ABF Freight System and the Teamsters announced late Friday (May 3) they had reached a tentative agreement on a five-year labor contract.
The next step will include the Teamsters and company officials educating union members about the terms of the contract. The contract will eventually face a vote of qualified union members.
Neither side would release details on the agreement.
Coming to terms on a new labor contract with the International Brotherhood of Teamsters has been tough. The existing labor contract between ABF and the International Brotherhood of Teamsters was initially set to expire March 31 for the about 7,500 Arkansas Best employees represented by the Teamsters.
Negotiations and the contract have twice been extended, with the recent extension set to expire May 31. The Teamsters issued a statement on April 19 suggesting that new proposals from Arkansas Best have put the negotiations “at risk.” But the company has argued that wage concessions are necessary to ensure future profitability. ABF is a a subsidiary of Fort Smith-based Arkansas Best Corp.
ABF officials released the following statement on Friday.
“We are very pleased to announce that the ABF and Teamster negotiating teams have reached a tentative agreement on a contract for the next five years.
“The agreement is in the best interests of ABF union employees and meets our stated goals to:
• Maintain the best-paying jobs in the freight industry
• Stay in our current pension funds
• Ensure our employees have great benefits
• Adapt to the changing needs of our customers
• Put ABF on a path of profitability to secure jobs and retirement benefits, now and in the future
“Details will be forthcoming. In the interim, we will continue to serve our customers in the fast and efficient manner they have come to expect from ABF, as it will remain business as usual through the ratification process.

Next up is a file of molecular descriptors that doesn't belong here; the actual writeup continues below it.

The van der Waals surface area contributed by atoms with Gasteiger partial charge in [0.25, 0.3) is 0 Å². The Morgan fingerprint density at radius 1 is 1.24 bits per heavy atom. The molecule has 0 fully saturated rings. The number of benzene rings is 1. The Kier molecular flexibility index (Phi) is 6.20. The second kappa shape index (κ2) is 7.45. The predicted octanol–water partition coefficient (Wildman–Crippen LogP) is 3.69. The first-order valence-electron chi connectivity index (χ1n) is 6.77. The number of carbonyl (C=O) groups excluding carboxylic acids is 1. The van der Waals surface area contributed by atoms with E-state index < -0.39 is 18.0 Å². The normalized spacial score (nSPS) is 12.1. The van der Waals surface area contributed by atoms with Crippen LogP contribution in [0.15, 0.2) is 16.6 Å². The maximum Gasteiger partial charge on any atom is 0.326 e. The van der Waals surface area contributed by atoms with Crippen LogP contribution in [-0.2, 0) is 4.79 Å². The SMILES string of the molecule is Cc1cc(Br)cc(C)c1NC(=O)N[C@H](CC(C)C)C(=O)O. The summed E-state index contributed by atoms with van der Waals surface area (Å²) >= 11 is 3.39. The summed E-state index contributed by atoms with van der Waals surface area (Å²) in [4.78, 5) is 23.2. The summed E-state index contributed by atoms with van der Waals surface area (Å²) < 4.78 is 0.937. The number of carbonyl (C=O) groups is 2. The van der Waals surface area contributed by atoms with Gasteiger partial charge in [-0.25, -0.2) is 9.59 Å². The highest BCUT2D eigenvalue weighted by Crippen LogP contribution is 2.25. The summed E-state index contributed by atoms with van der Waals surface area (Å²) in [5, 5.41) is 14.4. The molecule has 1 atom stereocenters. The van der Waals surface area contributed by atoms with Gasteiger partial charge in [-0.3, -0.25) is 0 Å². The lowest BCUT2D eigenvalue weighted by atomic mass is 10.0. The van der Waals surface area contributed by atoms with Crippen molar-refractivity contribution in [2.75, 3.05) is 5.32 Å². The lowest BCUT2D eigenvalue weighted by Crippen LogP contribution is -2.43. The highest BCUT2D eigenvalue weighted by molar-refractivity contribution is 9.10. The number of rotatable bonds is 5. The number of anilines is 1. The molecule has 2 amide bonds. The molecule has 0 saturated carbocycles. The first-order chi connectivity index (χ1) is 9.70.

“We thank the negotiating teams for their hard work over many months in reaching a mutually beneficial agreement.”
An April 19 statement from the Teamsters indicated that new proposals from Arkansas Best included:
• A 6.5% wage reduction;
• The elimination of coverage for employees working fewer than 130 hours in a month;
• Employee co-pays including a $240 per month employee contribution for family coverage;
• Significant increases in out-of-pocket employee costs; and,
• Overall reduced benefits.
Teamsters officials were dismissive of the proposals.
ABF officials frequently used the following statement to explain what they wanted out of a new contract.
“As we have said throughout the course of the negotiations, here are our goals:
1. To maintain the best-paying jobs in the freight industry.
2. To stay in our current pension funds.
3. To ensure our employees have great benefits.
4. To adapt to the changing needs of our customers, who ultimately decide the fate of our jobs and company.
5. To put ABF on a path of profitability to secure jobs and retirements, now and in the future.”
Also, the five-year length of the contract staggers future negotiations so that they will not coincide with labor negotiations between the YRC, the largest competitor to ABF, and the Teamsters.